Tue Feb 22 05:45pm EST
Blazers guard Patrick Mills is often described as the latest in a reasonably long line of Australian players in the NBA that includes Luc Longley, Andrew Bogut(notes) and Andrew Gaze. It's a new, growing hotbed for hoops products, and Mills is helping to raise the sport's profile in the country. Pretty soon the NBA will see its first kangaroo, or maybe even a really big chazwazer.
The reality of Mills' heritage is much more complicated, though. As noted in an excellent profile by Matt Calkins in The Columbian, the story of Mills' mother is tied to one of the most terrible moments in the history of Australia:
"Unless someone asks me, it's not a subject I talk about much," Mills said.
The subject pertains to his Indigenous Australian heritage, more specifically his Aboriginal mother, Yvonne, who as a 2-year-old was taken from her mother along with her older brother and three older sisters. The abduction was part of a national effort led by the Australian government and church missions to remove Indigenous Australian children from their homes and assimilate them into white culture.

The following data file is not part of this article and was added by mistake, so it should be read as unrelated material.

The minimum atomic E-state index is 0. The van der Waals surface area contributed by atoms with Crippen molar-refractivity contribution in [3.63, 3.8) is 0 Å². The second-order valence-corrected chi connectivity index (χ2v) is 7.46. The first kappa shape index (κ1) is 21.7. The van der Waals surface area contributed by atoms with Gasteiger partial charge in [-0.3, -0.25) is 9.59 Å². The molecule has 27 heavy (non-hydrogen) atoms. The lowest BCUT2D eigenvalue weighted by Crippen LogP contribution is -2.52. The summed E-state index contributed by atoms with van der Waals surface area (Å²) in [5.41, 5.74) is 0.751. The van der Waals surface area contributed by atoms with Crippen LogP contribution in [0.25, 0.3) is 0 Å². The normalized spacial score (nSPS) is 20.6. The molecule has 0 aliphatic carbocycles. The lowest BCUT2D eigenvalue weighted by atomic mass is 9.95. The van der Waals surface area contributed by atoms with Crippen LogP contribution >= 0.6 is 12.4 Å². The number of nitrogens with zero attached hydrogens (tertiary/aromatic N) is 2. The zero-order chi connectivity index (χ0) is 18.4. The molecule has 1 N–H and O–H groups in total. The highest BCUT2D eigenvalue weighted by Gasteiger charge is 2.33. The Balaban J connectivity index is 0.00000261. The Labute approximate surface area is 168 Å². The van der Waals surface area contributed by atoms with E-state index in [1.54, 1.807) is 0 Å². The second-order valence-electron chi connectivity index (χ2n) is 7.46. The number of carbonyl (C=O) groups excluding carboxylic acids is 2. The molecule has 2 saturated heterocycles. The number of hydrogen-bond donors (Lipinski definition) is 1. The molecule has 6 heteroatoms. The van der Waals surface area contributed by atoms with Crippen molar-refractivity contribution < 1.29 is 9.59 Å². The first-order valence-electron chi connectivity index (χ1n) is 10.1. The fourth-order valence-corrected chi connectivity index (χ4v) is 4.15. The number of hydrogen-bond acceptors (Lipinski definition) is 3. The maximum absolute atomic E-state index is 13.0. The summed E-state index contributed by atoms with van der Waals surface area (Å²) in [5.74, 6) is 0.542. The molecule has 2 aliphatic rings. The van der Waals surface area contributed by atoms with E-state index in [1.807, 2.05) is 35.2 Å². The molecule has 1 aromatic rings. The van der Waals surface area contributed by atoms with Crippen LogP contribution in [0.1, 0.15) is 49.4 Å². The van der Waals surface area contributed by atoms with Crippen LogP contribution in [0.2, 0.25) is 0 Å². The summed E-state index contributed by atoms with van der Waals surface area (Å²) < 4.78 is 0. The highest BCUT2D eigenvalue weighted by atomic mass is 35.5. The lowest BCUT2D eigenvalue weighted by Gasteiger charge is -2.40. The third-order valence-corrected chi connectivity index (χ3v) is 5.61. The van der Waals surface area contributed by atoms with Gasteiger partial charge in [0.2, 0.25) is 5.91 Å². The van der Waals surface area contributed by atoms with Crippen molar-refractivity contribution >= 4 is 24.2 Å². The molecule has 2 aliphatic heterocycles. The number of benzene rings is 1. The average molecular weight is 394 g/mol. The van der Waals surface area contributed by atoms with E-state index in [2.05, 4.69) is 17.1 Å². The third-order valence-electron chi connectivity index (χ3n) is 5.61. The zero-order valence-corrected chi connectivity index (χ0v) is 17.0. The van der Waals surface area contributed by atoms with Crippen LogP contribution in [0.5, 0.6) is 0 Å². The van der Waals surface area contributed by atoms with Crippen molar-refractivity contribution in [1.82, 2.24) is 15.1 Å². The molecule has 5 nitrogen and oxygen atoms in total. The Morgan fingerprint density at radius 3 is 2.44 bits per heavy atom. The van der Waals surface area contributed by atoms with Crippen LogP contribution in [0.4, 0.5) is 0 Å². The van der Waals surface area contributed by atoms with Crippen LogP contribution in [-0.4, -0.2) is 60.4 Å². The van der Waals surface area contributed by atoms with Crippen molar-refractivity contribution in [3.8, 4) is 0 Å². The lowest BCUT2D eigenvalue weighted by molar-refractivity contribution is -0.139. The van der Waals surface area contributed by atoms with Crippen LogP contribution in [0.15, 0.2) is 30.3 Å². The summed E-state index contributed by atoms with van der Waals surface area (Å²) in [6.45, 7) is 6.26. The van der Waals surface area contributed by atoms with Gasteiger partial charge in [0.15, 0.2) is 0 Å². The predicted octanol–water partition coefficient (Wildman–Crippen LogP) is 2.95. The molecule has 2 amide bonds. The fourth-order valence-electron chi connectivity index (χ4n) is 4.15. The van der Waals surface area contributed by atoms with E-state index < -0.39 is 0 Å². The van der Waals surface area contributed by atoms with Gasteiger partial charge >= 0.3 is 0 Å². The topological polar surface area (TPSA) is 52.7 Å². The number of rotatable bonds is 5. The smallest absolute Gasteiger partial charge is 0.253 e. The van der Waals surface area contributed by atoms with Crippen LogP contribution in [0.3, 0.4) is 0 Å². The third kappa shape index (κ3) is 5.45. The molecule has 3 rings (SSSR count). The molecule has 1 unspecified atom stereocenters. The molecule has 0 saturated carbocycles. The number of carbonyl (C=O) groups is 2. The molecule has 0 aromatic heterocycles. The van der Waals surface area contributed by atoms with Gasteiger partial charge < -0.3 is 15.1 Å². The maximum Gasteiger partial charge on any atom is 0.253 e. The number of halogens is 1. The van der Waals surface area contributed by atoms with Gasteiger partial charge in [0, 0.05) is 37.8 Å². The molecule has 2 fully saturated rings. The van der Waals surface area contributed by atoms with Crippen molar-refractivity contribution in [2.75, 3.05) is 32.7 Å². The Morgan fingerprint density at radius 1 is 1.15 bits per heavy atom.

It is now classified as "The Stolen Generation," and Yvonne was a textbook victim.
"That's the chip I carry on my shoulder," Mills continued. "Not just being an Indigenous Australian, but knowing that my mom's side of my family never got to see me play."
It's a terrific piece by Calkins, so please click on the link above to read the whole thing. You can also read more about the Stolen Generations here.
Too often, America fans assume that players from the same foreign country have similar backgrounds and a strong bond. But as Mills shows here -- and, more humorously, as Slovenians Sasha Vujacic(notes) and Goran Dragic(notes) demonstrate with their ongoing feud -- the history of these nations is just as complicated as that of the United States. There are civil wars -- as noted in the ESPN documentary "Once Brothers" about Serb Vlade Divac and Croat Drazen Petrovic -- and all manner of complicated domestic issues at play.
Mills can still act as a representative of Australian basketball -- in fact, his playing that role speaks to positive developments in the country. But Mills can also teach basketball fans around the world about the history of his country, which deserves to be known by as many people as possible. Ultimately, he'll not only make the case for Australian basketball, but prove that the nation's history isn't so different from our own.